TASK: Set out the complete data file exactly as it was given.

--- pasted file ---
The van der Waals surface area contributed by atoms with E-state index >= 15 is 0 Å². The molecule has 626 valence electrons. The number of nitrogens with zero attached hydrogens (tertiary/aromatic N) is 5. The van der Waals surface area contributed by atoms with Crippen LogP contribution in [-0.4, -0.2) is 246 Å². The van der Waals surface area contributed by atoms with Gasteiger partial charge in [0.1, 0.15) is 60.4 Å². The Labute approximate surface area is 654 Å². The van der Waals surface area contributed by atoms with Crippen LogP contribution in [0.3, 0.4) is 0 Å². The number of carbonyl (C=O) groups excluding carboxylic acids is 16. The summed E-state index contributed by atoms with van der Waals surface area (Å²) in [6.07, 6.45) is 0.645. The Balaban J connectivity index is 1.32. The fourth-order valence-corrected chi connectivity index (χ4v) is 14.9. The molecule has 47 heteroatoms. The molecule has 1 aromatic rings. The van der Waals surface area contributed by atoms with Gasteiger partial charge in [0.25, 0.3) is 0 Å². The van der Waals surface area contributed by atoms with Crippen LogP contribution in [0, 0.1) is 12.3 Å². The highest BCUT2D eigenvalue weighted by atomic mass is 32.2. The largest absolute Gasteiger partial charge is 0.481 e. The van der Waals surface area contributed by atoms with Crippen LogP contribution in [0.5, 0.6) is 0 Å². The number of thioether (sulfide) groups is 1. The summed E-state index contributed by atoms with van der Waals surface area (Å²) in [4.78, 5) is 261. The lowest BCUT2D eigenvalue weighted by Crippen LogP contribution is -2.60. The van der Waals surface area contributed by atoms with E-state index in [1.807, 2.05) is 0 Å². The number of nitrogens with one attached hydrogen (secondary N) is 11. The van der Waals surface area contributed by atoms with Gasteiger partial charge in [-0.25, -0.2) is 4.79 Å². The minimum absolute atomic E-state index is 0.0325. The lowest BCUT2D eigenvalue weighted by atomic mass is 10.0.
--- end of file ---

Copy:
The van der Waals surface area contributed by atoms with E-state index >= 15 is 0 Å². The molecule has 626 valence electrons. The number of nitrogens with zero attached hydrogens (tertiary/aromatic N) is 5. The van der Waals surface area contributed by atoms with Crippen LogP contribution in [-0.4, -0.2) is 246 Å². The van der Waals surface area contributed by atoms with Gasteiger partial charge in [0.1, 0.15) is 60.4 Å². The Labute approximate surface area is 654 Å². The van der Waals surface area contributed by atoms with Crippen LogP contribution in [0.3, 0.4) is 0 Å². The number of carbonyl (C=O) groups excluding carboxylic acids is 16. The summed E-state index contributed by atoms with van der Waals surface area (Å²) in [6.07, 6.45) is 0.645. The Balaban J connectivity index is 1.32. The fourth-order valence-corrected chi connectivity index (χ4v) is 14.9. The molecule has 47 heteroatoms. The molecule has 1 aromatic rings. The van der Waals surface area contributed by atoms with Gasteiger partial charge in [0.25, 0.3) is 0 Å². The van der Waals surface area contributed by atoms with Crippen LogP contribution in [0, 0.1) is 12.3 Å². The highest BCUT2D eigenvalue weighted by atomic mass is 32.2. The largest absolute Gasteiger partial charge is 0.481 e. The van der Waals surface area contributed by atoms with Crippen LogP contribution in [0.5, 0.6) is 0 Å². The number of thioether (sulfide) groups is 1. The summed E-state index contributed by atoms with van der Waals surface area (Å²) in [4.78, 5) is 261. The lowest BCUT2D eigenvalue weighted by Crippen LogP contribution is -2.60. The van der Waals surface area contributed by atoms with E-state index in [1.807, 2.05) is 0 Å². The number of nitrogens with one attached hydrogen (secondary N) is 11. The van der Waals surface area contributed by atoms with Gasteiger partial charge in [-0.25, -0.2) is 4.79 Å². The minimum absolute atomic E-state index is 0.0325. The lowest BCUT2D eigenvalue weighted by atomic mass is 10.0.